Bad Debts in Cash Flow Statement?

by Katrien
(Havelock North, New Zealand)

bad doubtful debts


Where is the writing off of bad debts entered on the cash flow statement?



Hi Katrien,

That's kind of a trick question. Because bad debts are generally not included in the cash flow statement - at least, not when using the direct method:

example cash flow statement direct method

You see, bad debts are not an actual flow of cash. Remember that bad debts are simply a book entry that you record when you expect someone who owes you (debtor/accounts receivable) to not pay you in the future.

So it's just an accounting entry (a loss or expense) but there is no actual cash involved in the transaction.

Bad debts are thus included as an expense in the income statement but not included as a line item in the cash flow statement (direct method).

It should be noted that bad debts do, however, form part of the calculation of cash generated from operations when using the indirect cash flow statement, which is the preferred method in the US. For more info on exactly how and where it fits in there, see the tutorial on the indirect cash flow statement method.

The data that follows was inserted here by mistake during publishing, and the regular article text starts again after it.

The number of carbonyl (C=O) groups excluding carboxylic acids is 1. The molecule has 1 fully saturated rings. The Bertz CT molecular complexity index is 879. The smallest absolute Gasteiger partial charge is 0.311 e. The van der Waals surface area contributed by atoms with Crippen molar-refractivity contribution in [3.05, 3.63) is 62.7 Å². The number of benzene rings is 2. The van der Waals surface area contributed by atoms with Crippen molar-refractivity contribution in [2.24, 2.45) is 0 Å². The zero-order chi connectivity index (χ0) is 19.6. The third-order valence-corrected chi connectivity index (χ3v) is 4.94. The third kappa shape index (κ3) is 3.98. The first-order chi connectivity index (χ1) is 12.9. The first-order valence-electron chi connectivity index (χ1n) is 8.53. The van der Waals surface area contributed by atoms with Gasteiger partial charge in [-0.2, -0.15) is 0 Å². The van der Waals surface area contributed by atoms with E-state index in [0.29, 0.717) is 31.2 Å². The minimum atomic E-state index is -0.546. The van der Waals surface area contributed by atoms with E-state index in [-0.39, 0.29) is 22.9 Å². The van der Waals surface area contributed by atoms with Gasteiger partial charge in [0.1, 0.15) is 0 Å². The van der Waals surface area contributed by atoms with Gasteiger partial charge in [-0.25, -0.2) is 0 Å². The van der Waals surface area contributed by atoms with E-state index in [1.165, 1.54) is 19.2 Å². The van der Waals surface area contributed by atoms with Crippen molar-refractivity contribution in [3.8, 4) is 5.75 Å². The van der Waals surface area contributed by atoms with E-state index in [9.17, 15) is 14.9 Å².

Hope that answers your question! Good luck!

Michael Celender
Founder of Accounting Basics for Students

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Bad debts - indirect method
by: Sofiah


When using the indirect method, you assume that the bad debts written off are being knocked off against the revenue/sales and that's allowed. If you wish to consider as admin expense, then you also need to adjust that in receivables activity.

A basic assumption in taking receivables/payables and inventory activity is assumption of cash in/outflow. For example if your receivables increase, it means that you have made sales (which would have costed you money but you didn't get it back) hence it is deducted and shown as cash outflow.

For the same logic, your bad debts reduced your receivables, which means you received cash, but actually you didn't which requires an adjustment. so a better option is to ignore bad debts.

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